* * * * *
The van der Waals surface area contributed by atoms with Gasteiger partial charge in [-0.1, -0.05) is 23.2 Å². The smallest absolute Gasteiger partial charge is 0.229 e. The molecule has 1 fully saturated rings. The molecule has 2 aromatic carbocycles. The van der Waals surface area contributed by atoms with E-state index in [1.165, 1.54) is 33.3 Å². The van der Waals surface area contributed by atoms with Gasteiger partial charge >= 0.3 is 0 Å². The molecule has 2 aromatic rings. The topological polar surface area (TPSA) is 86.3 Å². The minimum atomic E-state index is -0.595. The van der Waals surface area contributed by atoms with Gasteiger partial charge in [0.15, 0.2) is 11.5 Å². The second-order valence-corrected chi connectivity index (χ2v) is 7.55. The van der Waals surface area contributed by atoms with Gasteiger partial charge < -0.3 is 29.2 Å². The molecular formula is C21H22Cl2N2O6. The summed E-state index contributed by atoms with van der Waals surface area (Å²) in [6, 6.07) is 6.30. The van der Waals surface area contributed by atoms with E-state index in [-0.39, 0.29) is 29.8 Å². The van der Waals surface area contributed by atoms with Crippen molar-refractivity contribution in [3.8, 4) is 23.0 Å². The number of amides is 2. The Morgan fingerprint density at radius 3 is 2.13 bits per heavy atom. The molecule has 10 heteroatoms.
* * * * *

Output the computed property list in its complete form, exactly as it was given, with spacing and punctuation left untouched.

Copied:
The van der Waals surface area contributed by atoms with Gasteiger partial charge in [-0.1, -0.05) is 23.2 Å². The smallest absolute Gasteiger partial charge is 0.229 e. The molecule has 1 fully saturated rings. The molecule has 2 aromatic carbocycles. The van der Waals surface area contributed by atoms with E-state index in [1.165, 1.54) is 33.3 Å². The van der Waals surface area contributed by atoms with Gasteiger partial charge >= 0.3 is 0 Å². The molecule has 2 aromatic rings. The topological polar surface area (TPSA) is 86.3 Å². The minimum atomic E-state index is -0.595. The van der Waals surface area contributed by atoms with Gasteiger partial charge in [0.15, 0.2) is 11.5 Å². The second-order valence-corrected chi connectivity index (χ2v) is 7.55. The van der Waals surface area contributed by atoms with Gasteiger partial charge < -0.3 is 29.2 Å². The molecular formula is C21H22Cl2N2O6. The summed E-state index contributed by atoms with van der Waals surface area (Å²) in [6, 6.07) is 6.30. The van der Waals surface area contributed by atoms with E-state index in [-0.39, 0.29) is 29.8 Å². The van der Waals surface area contributed by atoms with Crippen molar-refractivity contribution in [3.8, 4) is 23.0 Å². The number of amides is 2. The Morgan fingerprint density at radius 3 is 2.13 bits per heavy atom. The molecule has 10 heteroatoms.